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Members of hugely popular South Korean K-Pop band BTS are expected to become multimillionaire shareholders after receiving shares in their label, Big Hit Entertainment, as it prepares an initial public offering that could raise up to 962.6 billion won ($1.1-billion).

This week, BTS scored Korea’s first-ever No. 1 spot on the main U.S. Billboard music chart with breezy disco hit Dynamite. Their first all-English language single hit the spot for mainstream U.S. pop fans, with a YouTube video garnering more than 284 million views already.

Big Hit chief executive and largest shareholder Bang Si-hyuk last month gave 478,695 common shares to the seven BTS members, or 68,385 each, “to strengthen long-term partnership with major artists and boost morale,” Big Hit said in a regulatory filing on Wednesday.

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Each BTS member would get 9.23 billion won of shares, or 64.6 billion won altogether, if the IPO is priced at the top of its range in October.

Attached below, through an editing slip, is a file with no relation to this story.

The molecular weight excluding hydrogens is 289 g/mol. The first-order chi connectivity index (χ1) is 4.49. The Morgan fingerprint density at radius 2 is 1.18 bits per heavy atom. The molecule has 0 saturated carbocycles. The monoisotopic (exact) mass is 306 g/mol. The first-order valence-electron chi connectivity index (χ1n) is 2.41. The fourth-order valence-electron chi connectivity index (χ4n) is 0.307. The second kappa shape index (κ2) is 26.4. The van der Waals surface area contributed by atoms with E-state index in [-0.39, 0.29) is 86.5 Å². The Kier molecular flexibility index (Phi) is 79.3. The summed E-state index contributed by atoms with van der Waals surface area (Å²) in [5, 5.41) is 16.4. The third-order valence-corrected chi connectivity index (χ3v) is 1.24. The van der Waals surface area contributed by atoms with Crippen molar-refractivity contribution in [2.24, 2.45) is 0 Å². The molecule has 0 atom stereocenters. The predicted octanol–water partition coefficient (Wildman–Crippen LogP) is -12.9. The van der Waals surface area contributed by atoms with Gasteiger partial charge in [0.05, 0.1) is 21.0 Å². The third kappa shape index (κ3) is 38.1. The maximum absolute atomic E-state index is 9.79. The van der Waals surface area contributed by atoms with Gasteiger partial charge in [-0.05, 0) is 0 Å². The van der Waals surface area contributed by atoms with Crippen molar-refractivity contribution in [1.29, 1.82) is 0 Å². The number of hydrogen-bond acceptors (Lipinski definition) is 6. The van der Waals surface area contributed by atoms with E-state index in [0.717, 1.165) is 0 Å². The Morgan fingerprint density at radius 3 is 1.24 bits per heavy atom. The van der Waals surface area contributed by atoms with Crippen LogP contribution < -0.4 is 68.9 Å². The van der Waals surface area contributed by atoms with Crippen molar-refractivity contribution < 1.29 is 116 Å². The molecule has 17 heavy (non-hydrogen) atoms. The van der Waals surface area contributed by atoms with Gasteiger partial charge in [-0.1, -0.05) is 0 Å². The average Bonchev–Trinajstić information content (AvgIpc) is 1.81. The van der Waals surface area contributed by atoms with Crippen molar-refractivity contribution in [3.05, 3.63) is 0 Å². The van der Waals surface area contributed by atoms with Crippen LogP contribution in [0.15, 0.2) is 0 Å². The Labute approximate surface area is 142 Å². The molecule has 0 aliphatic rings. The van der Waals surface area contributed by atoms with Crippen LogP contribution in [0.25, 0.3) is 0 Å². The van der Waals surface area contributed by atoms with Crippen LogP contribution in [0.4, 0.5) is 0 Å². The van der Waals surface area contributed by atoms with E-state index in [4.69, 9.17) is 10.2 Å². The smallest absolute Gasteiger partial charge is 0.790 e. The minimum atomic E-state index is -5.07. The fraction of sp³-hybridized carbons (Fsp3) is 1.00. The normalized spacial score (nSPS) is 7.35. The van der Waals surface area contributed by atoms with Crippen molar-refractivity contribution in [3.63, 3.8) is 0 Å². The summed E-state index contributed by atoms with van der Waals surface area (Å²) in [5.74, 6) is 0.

The stock gift may be interpreted as an attempt to bind the BTS members and the label more closely together, said Kim Hyun-yong, analyst at eBEST Investment & Securities.

Big Hit plans to offer about 7.1 million shares at an indicative price range of 105,000-135,000 won a share.

The pricing potentially values the company at up to 4.8 trillion won, considering convertible preferred stocks plus common shares, analysts said.

“The stock could perform well upon listing, as there’s a lot of liquidity in the market now. ... Then it depends on Big Hit’s results, but the lack of physical concerts due to COVID-19 will likely have negative impact,” said Nam Hyo-ji, analyst at KTB Investment and Securities.

Big Hit relies heavily on BTS, with some 87.7 per cent and 97.4 per cent of its revenue in the first half of 2020 and 2019, respectively, coming from the group, the filing said.

With BTS members expected to enter mandatory military service for South Korean men in coming years, the label has worked to address market concerns that it needs to diversify its revenue streams.

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“There is the military issue, but if there is no legal exemption, Big Hit is expected to either set up units with the remaining members or pursue solo acts while they serve in the military,” Mr. Kim said.

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